The UK financial watchdog is set to crackdown on early exit fees, which charge investors who want to cash in their pensions before a set retirement age. The move follows Chancellor George Osborne's pledge to tackle the "rip-off" charges levied on those aged 55 and over who want to make use of the pensions freedom rules he introduced in April 2015.
Last week the Financial Conduct Authority (FCA) announced that so-called "exit charges" will be capped for people with contract-based personal pensions, including workplace pensions. The cap, which will stand at 1% of the value of a member's pension pot, will come into force from 31 March 2017. Meanwhile, providers will also be banned from increasing the exit fees on existing policies if they are already below the proposed 1% cap. On top of that, any new pension scheme set up after the new rule comes into force from next year will be banned from charging an exit fee at all.
Data collected by the FCA show that around 700,000 customers in contract-based pension schemes could face some sort of early exit charge when they want to access their pension savings before their specified retirement date. Some 358,000 faced charges below 2%, while 66,000 faced charges of an incredible 10% or more of the value of their pension pot. The FCA's consultation runs until 18 August, during which time it will consult consumers and the pension industry on its proposal.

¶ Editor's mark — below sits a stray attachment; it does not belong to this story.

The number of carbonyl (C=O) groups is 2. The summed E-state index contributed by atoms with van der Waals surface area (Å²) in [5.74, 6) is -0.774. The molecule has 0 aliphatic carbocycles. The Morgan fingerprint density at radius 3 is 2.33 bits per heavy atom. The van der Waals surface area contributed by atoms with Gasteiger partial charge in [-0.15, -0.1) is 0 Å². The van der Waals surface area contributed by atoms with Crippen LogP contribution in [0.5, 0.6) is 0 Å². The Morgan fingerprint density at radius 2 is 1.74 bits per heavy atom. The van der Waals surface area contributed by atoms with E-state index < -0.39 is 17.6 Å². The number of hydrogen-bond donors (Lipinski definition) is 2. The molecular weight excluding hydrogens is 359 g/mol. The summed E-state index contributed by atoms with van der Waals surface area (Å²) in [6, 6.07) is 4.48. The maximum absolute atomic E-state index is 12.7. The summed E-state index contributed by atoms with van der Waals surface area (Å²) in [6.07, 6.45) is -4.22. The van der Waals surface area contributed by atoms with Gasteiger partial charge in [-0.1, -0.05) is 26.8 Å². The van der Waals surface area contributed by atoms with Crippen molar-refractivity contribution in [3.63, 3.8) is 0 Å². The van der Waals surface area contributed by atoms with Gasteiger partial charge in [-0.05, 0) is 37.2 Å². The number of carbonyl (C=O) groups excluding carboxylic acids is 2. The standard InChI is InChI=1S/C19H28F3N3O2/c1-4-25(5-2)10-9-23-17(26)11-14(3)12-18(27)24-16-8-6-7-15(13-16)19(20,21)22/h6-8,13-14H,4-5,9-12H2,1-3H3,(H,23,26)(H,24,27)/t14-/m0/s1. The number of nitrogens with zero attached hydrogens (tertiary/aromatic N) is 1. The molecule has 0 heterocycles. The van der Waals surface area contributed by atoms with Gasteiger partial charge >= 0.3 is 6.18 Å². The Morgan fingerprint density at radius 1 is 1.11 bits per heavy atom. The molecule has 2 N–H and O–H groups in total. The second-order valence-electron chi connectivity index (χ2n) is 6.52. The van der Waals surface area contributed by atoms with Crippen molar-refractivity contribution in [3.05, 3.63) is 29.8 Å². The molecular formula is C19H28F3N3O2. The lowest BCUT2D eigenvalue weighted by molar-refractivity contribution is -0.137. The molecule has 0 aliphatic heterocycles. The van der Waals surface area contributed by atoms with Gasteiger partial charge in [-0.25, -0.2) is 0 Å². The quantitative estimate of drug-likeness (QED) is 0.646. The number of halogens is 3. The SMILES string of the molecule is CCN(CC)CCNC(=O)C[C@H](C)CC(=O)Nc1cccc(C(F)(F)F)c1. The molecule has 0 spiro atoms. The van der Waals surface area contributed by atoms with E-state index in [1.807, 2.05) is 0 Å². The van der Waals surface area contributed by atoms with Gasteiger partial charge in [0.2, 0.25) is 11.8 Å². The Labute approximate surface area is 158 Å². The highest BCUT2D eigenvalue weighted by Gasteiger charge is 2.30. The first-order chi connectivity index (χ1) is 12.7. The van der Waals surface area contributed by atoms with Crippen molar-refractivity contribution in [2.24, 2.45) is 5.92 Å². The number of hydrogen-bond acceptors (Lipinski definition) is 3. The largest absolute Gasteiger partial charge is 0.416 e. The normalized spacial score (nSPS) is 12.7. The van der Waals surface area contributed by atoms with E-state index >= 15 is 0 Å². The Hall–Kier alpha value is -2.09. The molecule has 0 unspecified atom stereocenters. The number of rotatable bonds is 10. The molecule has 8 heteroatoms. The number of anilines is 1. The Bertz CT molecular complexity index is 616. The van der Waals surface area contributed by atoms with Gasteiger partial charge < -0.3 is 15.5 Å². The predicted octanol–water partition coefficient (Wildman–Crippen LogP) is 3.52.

Subscribe to MoneyWeek
Subscribe to MoneyWeek today and get your first six magazine issues absolutely FREE
The government also announced last week that it intends to cap charges for millions of savers in "trust-based" workplace pension schemes, such as master trusts, which are overseen by the Pensions Regulator, not the FCA.
Natalie joined MoneyWeek in March 2015. Prior to that she worked as a reporter for The Lawyer, and a researcher/writer for legal careers publication the Chambers Student Guide.
She has an undergraduate degree in Politics with Media from the University of East Anglia, and a Master’s degree in International Conflict Studies from King’s College, London.
Stocks and shares ISAs beat cash ISAs despite rising interest rates
Exclusive analysis for MoneyWeek shows that the stock market beat cash ISAs last year - and when inflation is factored in, cash savers actually made a loss. We run through the figures.
By Ruth Emery Published
Waspi women: could they get £10,000 compensation under new bill?
Many women born in the 1950s got a raw deal due to the rising state pension age. The “Waspi” campaign group has been lobbying for compensation for years - we outline the journey so far, and whether they might finally receive some money.
By Ruth Emery Published